Is It Enough to Merely Survive in Hong Kong Tourism Industry? A study of Resilience in Times of Crisis

Aureliu Sindila, Ayden Nicholas Lam, Ki Wai Lianne Lam

Research output: Chapter in book / Conference proceedingConference article published in proceeding or bookAcademic researchpeer-review

Abstract

Over the last decades, the topic of resilience has received increased attention from scholars and practitioners. A substantial amount of the literature defines it as the capability that allows an organization to make sense of, and continuously adapt to exogenous and endogenous sudden changes with potentially heavy negative consequences. The current pandemic crisis has generated a steep wave of global economic and social recession with unprecedented consequences. Although the COVID-19 pandemic, has placed significant pressures on Hong Kong’s aviation, tourism, hotel, hospitality, and retail sectors amidst stringent border controls and government-mandated social distancing measures; Hong Kong remains one of the perfect benchmarks in grasping opportunities and overcoming the challenges during crisis time.
This study aims to bridge organizational and entrepreneurial theories to depict the strategies utilized to build resilience by organizations from the most heavily affected city’s industry. In doing so, the authors employ a phenomenological approach to build a small number of case studies to consolidates insights across academic disciplines and to provide a starting point for a more nuanced discussion on the application of resilience strategies and their character during crises.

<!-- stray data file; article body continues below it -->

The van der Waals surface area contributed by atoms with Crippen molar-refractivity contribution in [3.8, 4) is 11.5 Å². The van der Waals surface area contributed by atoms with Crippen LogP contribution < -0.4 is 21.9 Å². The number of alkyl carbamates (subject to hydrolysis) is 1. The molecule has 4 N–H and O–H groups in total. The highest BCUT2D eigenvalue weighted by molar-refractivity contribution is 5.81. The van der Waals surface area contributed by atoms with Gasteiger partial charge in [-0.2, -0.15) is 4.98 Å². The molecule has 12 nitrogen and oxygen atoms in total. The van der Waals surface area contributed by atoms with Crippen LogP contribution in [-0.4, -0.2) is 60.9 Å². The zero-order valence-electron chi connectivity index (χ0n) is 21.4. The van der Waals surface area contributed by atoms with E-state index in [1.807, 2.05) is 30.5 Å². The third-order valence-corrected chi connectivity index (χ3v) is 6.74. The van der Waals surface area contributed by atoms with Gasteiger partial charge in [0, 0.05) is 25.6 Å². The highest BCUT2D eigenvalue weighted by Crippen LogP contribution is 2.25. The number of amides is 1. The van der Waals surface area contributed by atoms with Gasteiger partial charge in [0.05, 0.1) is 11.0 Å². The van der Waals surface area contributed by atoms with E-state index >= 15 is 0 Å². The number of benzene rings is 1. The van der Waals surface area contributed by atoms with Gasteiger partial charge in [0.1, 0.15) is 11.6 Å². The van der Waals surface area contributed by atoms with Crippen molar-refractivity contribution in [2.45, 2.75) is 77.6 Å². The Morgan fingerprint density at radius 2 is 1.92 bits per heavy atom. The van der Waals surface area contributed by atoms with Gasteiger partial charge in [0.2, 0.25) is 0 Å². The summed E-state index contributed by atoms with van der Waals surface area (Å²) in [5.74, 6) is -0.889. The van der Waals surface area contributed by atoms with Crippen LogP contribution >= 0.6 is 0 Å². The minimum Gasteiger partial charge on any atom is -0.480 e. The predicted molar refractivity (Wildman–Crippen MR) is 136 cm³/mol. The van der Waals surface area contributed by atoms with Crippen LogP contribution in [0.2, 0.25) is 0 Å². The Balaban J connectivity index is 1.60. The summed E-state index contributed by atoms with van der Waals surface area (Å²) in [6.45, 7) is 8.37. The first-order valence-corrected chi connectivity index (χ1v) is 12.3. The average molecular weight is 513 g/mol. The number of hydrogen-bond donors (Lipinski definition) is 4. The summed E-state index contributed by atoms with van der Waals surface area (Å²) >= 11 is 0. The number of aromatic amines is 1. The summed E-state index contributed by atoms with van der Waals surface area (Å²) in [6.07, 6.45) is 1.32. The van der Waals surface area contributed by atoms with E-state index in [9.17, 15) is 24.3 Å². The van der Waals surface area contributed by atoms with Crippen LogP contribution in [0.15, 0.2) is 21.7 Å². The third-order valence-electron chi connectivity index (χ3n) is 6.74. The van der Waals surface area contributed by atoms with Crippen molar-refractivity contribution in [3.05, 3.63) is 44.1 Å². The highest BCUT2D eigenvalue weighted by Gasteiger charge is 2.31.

Original languageEnglish
Title of host publication2021 AIB Asia Pacific Regional Conference Proceedings
Pages177-183
Publication statusPublished - Dec 2021
Event2021 AIB Asia Pacific Regional Conference - Nakhonpathom, Thailand
Duration: 8 Dec 202110 Dec 2021

Conference

Conference2021 AIB Asia Pacific Regional Conference
Country/TerritoryThailand
CityNakhonpathom
Period8/12/2110/12/21

Keywords

  • resilience
  • tourism industry
  • Covid-19
  • SARS
  • crisis

Cite this